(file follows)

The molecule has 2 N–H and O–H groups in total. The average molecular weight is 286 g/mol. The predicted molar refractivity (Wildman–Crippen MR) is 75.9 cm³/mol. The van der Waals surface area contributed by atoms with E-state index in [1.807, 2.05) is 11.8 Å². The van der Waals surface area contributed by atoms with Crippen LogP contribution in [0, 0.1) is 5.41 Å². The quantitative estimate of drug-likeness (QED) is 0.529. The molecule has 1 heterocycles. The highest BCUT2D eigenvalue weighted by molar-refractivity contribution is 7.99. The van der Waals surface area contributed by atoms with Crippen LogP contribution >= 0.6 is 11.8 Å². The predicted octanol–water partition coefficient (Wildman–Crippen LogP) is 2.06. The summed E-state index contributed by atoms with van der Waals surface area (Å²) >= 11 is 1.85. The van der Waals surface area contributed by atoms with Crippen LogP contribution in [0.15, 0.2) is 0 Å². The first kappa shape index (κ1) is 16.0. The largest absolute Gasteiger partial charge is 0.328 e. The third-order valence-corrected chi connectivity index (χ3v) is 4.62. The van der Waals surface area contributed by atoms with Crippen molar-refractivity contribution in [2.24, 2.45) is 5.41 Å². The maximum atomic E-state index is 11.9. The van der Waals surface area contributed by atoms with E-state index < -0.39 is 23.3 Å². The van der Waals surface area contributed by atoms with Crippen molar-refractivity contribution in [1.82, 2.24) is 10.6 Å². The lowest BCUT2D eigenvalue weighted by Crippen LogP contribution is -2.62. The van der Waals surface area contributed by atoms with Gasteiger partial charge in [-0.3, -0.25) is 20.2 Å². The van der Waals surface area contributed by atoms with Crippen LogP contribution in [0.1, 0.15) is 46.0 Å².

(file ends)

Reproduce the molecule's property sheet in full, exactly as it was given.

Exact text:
The molecule has 2 N–H and O–H groups in total. The average molecular weight is 286 g/mol. The predicted molar refractivity (Wildman–Crippen MR) is 75.9 cm³/mol. The van der Waals surface area contributed by atoms with E-state index in [1.807, 2.05) is 11.8 Å². The van der Waals surface area contributed by atoms with Crippen LogP contribution in [0, 0.1) is 5.41 Å². The quantitative estimate of drug-likeness (QED) is 0.529. The molecule has 1 heterocycles. The highest BCUT2D eigenvalue weighted by molar-refractivity contribution is 7.99. The van der Waals surface area contributed by atoms with Crippen LogP contribution >= 0.6 is 11.8 Å². The predicted octanol–water partition coefficient (Wildman–Crippen LogP) is 2.06. The summed E-state index contributed by atoms with van der Waals surface area (Å²) >= 11 is 1.85. The van der Waals surface area contributed by atoms with Crippen LogP contribution in [0.15, 0.2) is 0 Å². The first kappa shape index (κ1) is 16.0. The largest absolute Gasteiger partial charge is 0.328 e. The third-order valence-corrected chi connectivity index (χ3v) is 4.62. The van der Waals surface area contributed by atoms with Crippen molar-refractivity contribution in [2.24, 2.45) is 5.41 Å². The maximum atomic E-state index is 11.9. The van der Waals surface area contributed by atoms with E-state index < -0.39 is 23.3 Å². The van der Waals surface area contributed by atoms with Crippen molar-refractivity contribution in [1.82, 2.24) is 10.6 Å². The lowest BCUT2D eigenvalue weighted by Crippen LogP contribution is -2.62. The van der Waals surface area contributed by atoms with Gasteiger partial charge in [-0.3, -0.25) is 20.2 Å². The van der Waals surface area contributed by atoms with Crippen LogP contribution in [0.1, 0.15) is 46.0 Å².